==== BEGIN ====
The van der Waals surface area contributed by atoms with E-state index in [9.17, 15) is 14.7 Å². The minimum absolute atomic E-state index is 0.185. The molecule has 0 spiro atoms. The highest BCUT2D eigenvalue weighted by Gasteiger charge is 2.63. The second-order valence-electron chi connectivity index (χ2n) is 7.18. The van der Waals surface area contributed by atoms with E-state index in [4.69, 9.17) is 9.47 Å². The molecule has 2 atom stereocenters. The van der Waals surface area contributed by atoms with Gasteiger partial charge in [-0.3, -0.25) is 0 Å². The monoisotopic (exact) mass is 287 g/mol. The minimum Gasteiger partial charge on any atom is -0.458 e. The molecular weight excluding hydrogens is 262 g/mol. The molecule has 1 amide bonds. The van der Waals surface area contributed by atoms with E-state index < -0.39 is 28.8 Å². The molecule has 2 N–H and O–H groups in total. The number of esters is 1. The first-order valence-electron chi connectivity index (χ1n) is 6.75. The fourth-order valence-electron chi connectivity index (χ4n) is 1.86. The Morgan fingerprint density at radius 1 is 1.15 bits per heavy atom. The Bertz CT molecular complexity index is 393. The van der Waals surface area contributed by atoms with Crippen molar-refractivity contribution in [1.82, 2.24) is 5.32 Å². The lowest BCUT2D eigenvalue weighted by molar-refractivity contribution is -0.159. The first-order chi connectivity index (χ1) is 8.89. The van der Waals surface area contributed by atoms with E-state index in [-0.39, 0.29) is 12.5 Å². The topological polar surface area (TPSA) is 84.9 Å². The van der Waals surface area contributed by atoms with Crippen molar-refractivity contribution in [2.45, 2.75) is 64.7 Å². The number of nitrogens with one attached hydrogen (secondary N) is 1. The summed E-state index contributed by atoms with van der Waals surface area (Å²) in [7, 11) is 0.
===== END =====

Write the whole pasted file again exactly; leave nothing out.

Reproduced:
The van der Waals surface area contributed by atoms with E-state index in [9.17, 15) is 14.7 Å². The minimum absolute atomic E-state index is 0.185. The molecule has 0 spiro atoms. The highest BCUT2D eigenvalue weighted by Gasteiger charge is 2.63. The second-order valence-electron chi connectivity index (χ2n) is 7.18. The van der Waals surface area contributed by atoms with E-state index in [4.69, 9.17) is 9.47 Å². The molecule has 2 atom stereocenters. The van der Waals surface area contributed by atoms with Gasteiger partial charge in [-0.3, -0.25) is 0 Å². The monoisotopic (exact) mass is 287 g/mol. The minimum Gasteiger partial charge on any atom is -0.458 e. The molecular weight excluding hydrogens is 262 g/mol. The molecule has 1 amide bonds. The van der Waals surface area contributed by atoms with E-state index < -0.39 is 28.8 Å². The molecule has 2 N–H and O–H groups in total. The number of esters is 1. The first-order valence-electron chi connectivity index (χ1n) is 6.75. The fourth-order valence-electron chi connectivity index (χ4n) is 1.86. The Morgan fingerprint density at radius 1 is 1.15 bits per heavy atom. The Bertz CT molecular complexity index is 393. The van der Waals surface area contributed by atoms with Crippen molar-refractivity contribution in [1.82, 2.24) is 5.32 Å². The lowest BCUT2D eigenvalue weighted by molar-refractivity contribution is -0.159. The first-order chi connectivity index (χ1) is 8.89. The van der Waals surface area contributed by atoms with E-state index in [-0.39, 0.29) is 12.5 Å². The topological polar surface area (TPSA) is 84.9 Å². The van der Waals surface area contributed by atoms with Crippen molar-refractivity contribution in [2.45, 2.75) is 64.7 Å². The number of nitrogens with one attached hydrogen (secondary N) is 1. The summed E-state index contributed by atoms with van der Waals surface area (Å²) in [7, 11) is 0.